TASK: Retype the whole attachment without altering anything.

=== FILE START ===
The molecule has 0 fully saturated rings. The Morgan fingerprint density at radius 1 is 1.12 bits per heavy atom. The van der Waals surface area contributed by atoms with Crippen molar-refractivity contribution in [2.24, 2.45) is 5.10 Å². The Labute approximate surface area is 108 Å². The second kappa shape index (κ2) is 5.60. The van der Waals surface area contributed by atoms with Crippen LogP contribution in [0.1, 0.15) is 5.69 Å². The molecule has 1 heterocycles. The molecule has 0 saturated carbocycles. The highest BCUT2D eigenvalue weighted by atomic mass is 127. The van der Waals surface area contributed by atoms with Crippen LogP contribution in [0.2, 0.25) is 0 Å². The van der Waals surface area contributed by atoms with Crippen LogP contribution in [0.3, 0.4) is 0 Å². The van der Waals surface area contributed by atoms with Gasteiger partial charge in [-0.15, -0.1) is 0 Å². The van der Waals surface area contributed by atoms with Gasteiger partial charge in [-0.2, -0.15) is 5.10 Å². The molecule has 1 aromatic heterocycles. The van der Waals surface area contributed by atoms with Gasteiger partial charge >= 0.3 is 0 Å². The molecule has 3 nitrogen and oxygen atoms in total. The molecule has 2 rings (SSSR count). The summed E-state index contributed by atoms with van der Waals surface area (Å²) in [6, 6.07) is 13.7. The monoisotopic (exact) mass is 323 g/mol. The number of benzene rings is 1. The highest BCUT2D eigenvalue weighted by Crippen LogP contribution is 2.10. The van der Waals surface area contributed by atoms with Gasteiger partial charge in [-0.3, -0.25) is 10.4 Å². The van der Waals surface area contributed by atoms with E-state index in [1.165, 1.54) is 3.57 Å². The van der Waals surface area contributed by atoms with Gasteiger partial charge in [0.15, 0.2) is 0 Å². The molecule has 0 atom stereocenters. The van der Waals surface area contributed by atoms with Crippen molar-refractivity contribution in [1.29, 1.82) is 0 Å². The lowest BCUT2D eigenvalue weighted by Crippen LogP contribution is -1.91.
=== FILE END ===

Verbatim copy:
The molecule has 0 fully saturated rings. The Morgan fingerprint density at radius 1 is 1.12 bits per heavy atom. The van der Waals surface area contributed by atoms with Crippen molar-refractivity contribution in [2.24, 2.45) is 5.10 Å². The Labute approximate surface area is 108 Å². The second kappa shape index (κ2) is 5.60. The van der Waals surface area contributed by atoms with Crippen LogP contribution in [0.1, 0.15) is 5.69 Å². The molecule has 1 heterocycles. The molecule has 0 saturated carbocycles. The highest BCUT2D eigenvalue weighted by atomic mass is 127. The van der Waals surface area contributed by atoms with Crippen LogP contribution in [0.2, 0.25) is 0 Å². The van der Waals surface area contributed by atoms with Crippen LogP contribution in [0.3, 0.4) is 0 Å². The van der Waals surface area contributed by atoms with Gasteiger partial charge in [-0.15, -0.1) is 0 Å². The van der Waals surface area contributed by atoms with Gasteiger partial charge in [-0.2, -0.15) is 5.10 Å². The molecule has 1 aromatic heterocycles. The van der Waals surface area contributed by atoms with Gasteiger partial charge >= 0.3 is 0 Å². The molecule has 3 nitrogen and oxygen atoms in total. The molecule has 2 rings (SSSR count). The summed E-state index contributed by atoms with van der Waals surface area (Å²) in [6, 6.07) is 13.7. The monoisotopic (exact) mass is 323 g/mol. The number of benzene rings is 1. The highest BCUT2D eigenvalue weighted by Crippen LogP contribution is 2.10. The van der Waals surface area contributed by atoms with Gasteiger partial charge in [-0.3, -0.25) is 10.4 Å². The van der Waals surface area contributed by atoms with E-state index in [1.165, 1.54) is 3.57 Å². The van der Waals surface area contributed by atoms with Gasteiger partial charge in [0.15, 0.2) is 0 Å². The molecule has 0 atom stereocenters. The van der Waals surface area contributed by atoms with Crippen molar-refractivity contribution in [1.29, 1.82) is 0 Å². The lowest BCUT2D eigenvalue weighted by Crippen LogP contribution is -1.91.